Top 10 cities and states for job growth

Mar 22, 2012 By Debbie Freeman

With the U.S. economy on the mend, it’s interesting to note which cities and states are growing the fastest.

Lee McPheters, a research professor in ASU's W. P. Carey School of Business, provides rankings and analysis based on the latest figures from the U.S. Bureau of Labor Statistics. Below is a list of the top 10 cities followed by top 10 states.

Top 10 cities
including surrounding metro areas (1 million or more workers) for non-agricultural job growth, comparing January 2011 to January 2012.

1. Houston – up 3.7 percent
2. Atlanta – up 3.1 percent
3. Denver – up 2.5 percent
4. Dallas – up 2.4 percent
5. Seattle – up 2.2 percent
6. Cincinnati – up 2.1 percent
7. Phoenix – up 1.9 percent
8. Riverside, Calif. – up 1.7 percent
9. Tampa, Fla. – up 1.7 percent
10. Pittsburgh – up 1.6 percent

Top 10 states
for non-agricultural job growth, comparing January 2011 to January 2012

1. North Dakota – up 6.3 percent
2. West Virginia – up 2.6 percent
3. Utah – up 2.6 percent
4. Texas – up 2.5 percent
5. Louisiana – up 2.4 percent
6. Oklahoma – up 2.2 percent
7. Georgia – up 2.2 percent
8. Colorado – up 2.1 percent
9. Tennessee – up 2 percent
10. Kentucky – up 1.9 percent

Analysis

The overall growth rate for the United States, comparing January 2011 to January 2012, was 1.5 percent. The actual number of jobs went up by 1.986 million nationwide.

“As far as the cities, Houston and Dallas have fared especially well since they’re located in Texas, a state that has stayed ahead of most, throughout the recession and recovery,” explains McPheters, who is director of the JPMorgan Chase Economic Outlook Center at the W. P. Carey School of Business.

Looking at the states, McPheters notes, “One common theme among those doing well on the list is the use of natural resources at a time of high energy prices. North Dakota, Texas, Louisiana and Oklahoma are all oil-producing states, and West Virginia and Utah mine coal. North Dakota has ranked first for 33 consecutive months.”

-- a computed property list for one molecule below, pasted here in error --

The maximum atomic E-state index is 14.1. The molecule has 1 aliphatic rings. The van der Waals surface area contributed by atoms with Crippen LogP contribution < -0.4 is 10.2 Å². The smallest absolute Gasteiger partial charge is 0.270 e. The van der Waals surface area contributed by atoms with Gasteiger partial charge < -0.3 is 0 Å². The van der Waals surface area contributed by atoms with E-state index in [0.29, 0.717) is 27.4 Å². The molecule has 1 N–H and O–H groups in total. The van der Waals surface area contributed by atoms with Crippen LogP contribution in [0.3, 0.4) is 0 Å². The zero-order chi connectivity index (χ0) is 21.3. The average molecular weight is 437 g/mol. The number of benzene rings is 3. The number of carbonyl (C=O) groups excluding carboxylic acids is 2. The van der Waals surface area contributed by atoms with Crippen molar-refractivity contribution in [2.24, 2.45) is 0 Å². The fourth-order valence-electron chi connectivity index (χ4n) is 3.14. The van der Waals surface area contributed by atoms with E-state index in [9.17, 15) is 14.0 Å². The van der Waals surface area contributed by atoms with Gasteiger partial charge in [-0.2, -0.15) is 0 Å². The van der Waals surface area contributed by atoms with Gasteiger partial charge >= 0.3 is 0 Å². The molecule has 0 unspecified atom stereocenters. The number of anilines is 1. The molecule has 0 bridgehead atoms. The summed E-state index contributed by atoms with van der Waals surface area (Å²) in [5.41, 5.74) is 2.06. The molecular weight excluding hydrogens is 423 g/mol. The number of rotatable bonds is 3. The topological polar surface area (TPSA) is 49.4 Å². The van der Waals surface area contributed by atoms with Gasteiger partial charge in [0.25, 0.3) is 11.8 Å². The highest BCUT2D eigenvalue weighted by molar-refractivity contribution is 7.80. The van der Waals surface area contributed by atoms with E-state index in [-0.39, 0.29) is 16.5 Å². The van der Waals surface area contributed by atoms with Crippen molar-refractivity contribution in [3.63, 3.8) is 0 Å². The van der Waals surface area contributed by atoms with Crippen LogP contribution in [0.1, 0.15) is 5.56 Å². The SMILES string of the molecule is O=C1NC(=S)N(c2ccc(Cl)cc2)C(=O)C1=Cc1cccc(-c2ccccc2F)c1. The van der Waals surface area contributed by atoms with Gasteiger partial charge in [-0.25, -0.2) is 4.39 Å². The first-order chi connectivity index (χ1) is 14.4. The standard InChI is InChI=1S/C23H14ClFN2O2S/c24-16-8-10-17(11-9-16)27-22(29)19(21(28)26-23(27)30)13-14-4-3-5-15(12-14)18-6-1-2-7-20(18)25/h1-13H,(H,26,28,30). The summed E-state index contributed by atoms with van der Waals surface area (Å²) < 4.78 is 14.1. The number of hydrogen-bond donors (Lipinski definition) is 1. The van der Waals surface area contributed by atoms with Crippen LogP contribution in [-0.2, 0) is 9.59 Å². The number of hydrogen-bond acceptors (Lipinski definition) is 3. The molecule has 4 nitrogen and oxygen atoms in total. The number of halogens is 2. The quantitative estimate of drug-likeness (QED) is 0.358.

McPheters explains many of the states at the top of the list also have a relatively small labor force, so even a modest boost can register as a big jobs percentage gain. For example, first-place North Dakota added 23,900 jobs year-over-year, while Texas only ranked fourth, even though it added 262,100 jobs.

Four states continued to lose jobs year-over-year: Alaska, Missouri, Rhode Island and Wisconsin. Wisconsin has ranked last for the past three months, and employment there was down by 19,400 workers in January compared to the prior year.

“Here in Arizona, the state ranked No. 12 in job creation,” says McPheters. “That’s a vast improvement from last year at this time, when it ranked No. 40.”

McPheters expects to see states in the Southwest and Southeast begin to push up in the rankings by the middle of the year. These are the that typically do well during big-growth periods, benefitting from desirable climates and industries like construction and health care.

More analysis from McPheters, including population numbers, can be found at KnowWPCarey, the school’s online resource at knowwpcarey.com/article.cfm?=25&aid=1152. McPheters also compiles current and historical job-growth data at his “Job Growth USA” website: wpcarey.asu.edu/bluechip/jobgrowth/index.cfm.

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